It’s time to upgrade from “hard-working” to “highly efficient”

4 questions to get your work to “good enough,” stop re-iterating, and move on to the next thing.

When H&M is the example of responsible design, that means we put the bar too low.

Shein’s landing page experience. If this is not overwhelming, what is?

As you arrive at an ultrafast fashion brand’s landing page, it’s an immediate visual assault. Everything is flashing, moving, popping up, in bright colors. And of course, everything is on sale.

Since ultrafast fashion companies (like Shein and Fashion Nova) offer dirt cheap, throw-away clothing, they need to sell massive amounts to turn a profit. They rely on users buying impulsively, filling their carts with unplanned purchases.

They use overwhelming and confusing discounting strategies purposefully to maximize impulse purchases. Let’s look at 5 psychological principles (priming, confusion, overwhelm, dopamine and urgency) behind this technique to understand why it is so prevalent in current e-commerce design.


Boohoo’s landing page (also an ultrafast fashion company)

When the user arrives at the landing page and the only thing they see is discount upon discount and prices scraping the floor, it primes them to think that this brand only offers the deals. Everything is a find here, every piece added to the cart is value for money. Technically saving money with every purchase.

This framing makes it easier for the user to justify adding things to their basket that they don’t even need or originally did not intend to buy.


Fahion Nova’s 30% + 40% + 50% discount

Everything is 50%, then the same everything is 40%, then again, everything is 30% off on Fashion Nova’s website….so what exactly is discounted at what rate? Do these discounts add up?

  • 120% discount…does that mean Fashion Nova will pay the user to get the items?
  • Or does this mean the user is only paying 21% of the item (50% off, then 40% off that and then 30% off that)
50% off then 40% off then 30% off

Clearly neither. If you look closer, Fashion Nova does say which categories the discount is for. But it is no accident that “40% OFF EVERYTHING” is bolded, highlighted with yellow and centred in the middle of the picture exactly where the model is.

They know how people read these visuals: eyes are drawn to the main element of the picture (the model) and the bold, yellow letters grab the attention. It is likely that the user scrolls past the text on the top.

Someone made the deliberate design decision not to make it easy for the user to understand what the discount is for.

If they wanted to be clear and straightforward, they could have done this:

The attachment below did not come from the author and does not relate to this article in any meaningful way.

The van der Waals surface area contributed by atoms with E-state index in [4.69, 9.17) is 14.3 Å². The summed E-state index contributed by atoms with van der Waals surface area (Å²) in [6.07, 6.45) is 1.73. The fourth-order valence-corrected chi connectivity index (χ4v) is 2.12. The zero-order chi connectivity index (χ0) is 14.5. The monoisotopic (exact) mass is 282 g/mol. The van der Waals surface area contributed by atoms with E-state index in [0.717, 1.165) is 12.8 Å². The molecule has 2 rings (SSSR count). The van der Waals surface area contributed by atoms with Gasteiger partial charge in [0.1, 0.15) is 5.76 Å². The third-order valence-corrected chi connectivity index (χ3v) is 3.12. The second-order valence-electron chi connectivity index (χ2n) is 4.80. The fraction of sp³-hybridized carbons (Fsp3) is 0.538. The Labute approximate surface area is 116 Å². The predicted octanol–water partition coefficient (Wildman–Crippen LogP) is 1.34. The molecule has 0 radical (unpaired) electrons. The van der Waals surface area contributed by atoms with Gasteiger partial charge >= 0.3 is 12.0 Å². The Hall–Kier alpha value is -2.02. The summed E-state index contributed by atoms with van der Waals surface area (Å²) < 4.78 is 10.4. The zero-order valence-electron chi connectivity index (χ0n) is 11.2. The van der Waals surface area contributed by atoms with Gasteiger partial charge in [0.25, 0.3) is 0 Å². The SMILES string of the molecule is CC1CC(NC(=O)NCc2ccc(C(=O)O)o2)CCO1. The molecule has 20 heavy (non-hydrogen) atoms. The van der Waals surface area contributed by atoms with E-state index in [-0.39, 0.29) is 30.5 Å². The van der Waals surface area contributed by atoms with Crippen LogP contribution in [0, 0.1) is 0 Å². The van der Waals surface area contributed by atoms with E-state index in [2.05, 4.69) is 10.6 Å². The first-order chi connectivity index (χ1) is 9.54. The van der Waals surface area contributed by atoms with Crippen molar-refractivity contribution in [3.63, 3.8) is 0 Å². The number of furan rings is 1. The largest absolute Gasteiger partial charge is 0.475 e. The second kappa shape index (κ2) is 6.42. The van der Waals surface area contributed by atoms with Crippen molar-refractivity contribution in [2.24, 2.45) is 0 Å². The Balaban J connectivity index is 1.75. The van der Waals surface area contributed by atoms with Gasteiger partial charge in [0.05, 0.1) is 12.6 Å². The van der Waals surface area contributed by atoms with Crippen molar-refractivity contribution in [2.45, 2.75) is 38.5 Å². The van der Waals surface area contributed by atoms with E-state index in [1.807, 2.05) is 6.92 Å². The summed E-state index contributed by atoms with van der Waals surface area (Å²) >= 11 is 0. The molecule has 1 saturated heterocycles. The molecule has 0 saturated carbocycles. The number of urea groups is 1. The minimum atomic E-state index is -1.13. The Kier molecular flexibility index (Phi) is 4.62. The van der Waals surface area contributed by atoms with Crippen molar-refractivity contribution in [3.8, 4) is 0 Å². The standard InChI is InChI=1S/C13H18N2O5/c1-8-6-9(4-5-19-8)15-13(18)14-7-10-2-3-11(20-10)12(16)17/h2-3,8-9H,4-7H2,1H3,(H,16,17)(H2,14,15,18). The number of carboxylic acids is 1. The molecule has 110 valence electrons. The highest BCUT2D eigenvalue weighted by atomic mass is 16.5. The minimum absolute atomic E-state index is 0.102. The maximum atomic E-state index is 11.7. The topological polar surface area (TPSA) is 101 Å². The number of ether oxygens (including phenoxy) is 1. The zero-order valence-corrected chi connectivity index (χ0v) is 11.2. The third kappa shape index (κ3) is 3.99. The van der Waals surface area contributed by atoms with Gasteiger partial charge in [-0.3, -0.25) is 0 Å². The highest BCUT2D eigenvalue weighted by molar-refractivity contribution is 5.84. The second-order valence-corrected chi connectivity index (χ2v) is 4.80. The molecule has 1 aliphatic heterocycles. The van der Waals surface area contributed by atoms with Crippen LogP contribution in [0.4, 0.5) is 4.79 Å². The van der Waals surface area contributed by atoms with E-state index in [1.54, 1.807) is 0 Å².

Or to make it even clearer, like this:

And to strengthen my case even further, here is another example of their deliberately confusing discounts. Buy one free, get one free…what do you even mean?

So, how does this lead to excessive shopping?

When there are so many, seemingly overlapping, discounts, plus additional coupon codes to get yet another % off at the end, it is difficult to keep track of what costs how much and predict the final price while shopping. Throwing everything into the basket and seeing the total at the end is easier. Of course, the chances of buying something impulsively increase once it is in the basket.


On top of the already confusing and misleading information display, everything is moving, blinking, and popping up. A dozen things are trying to grab the user’s attention at the same time.

Again, deliberate design decisions. All this could have easily been static, but overwhelming the user is a feature, not a bug.

As long as the user’s mental capacity is taken up by making sense of the available deals and absorbing the visual assault, there is less mental capacity left to think through purchase decisions. This intentionally overwhelming experience distracts users from asking questions like “Do I actually need this thing?” and intends to put them on shopping autopilot.


We love a good bargain hunt. One article explains:

Entering a favourite store or logging onto your favourite shopping website is the catalyst. This very action tells your body that it should start producing greater amounts of dopamine, a neurotransmitter in the brain that makes it feel good to keep shopping and searching for pleasure and rewards. […]Shopping “is kind of like a treasure hunt,” he says. “The search itself is highly motivating.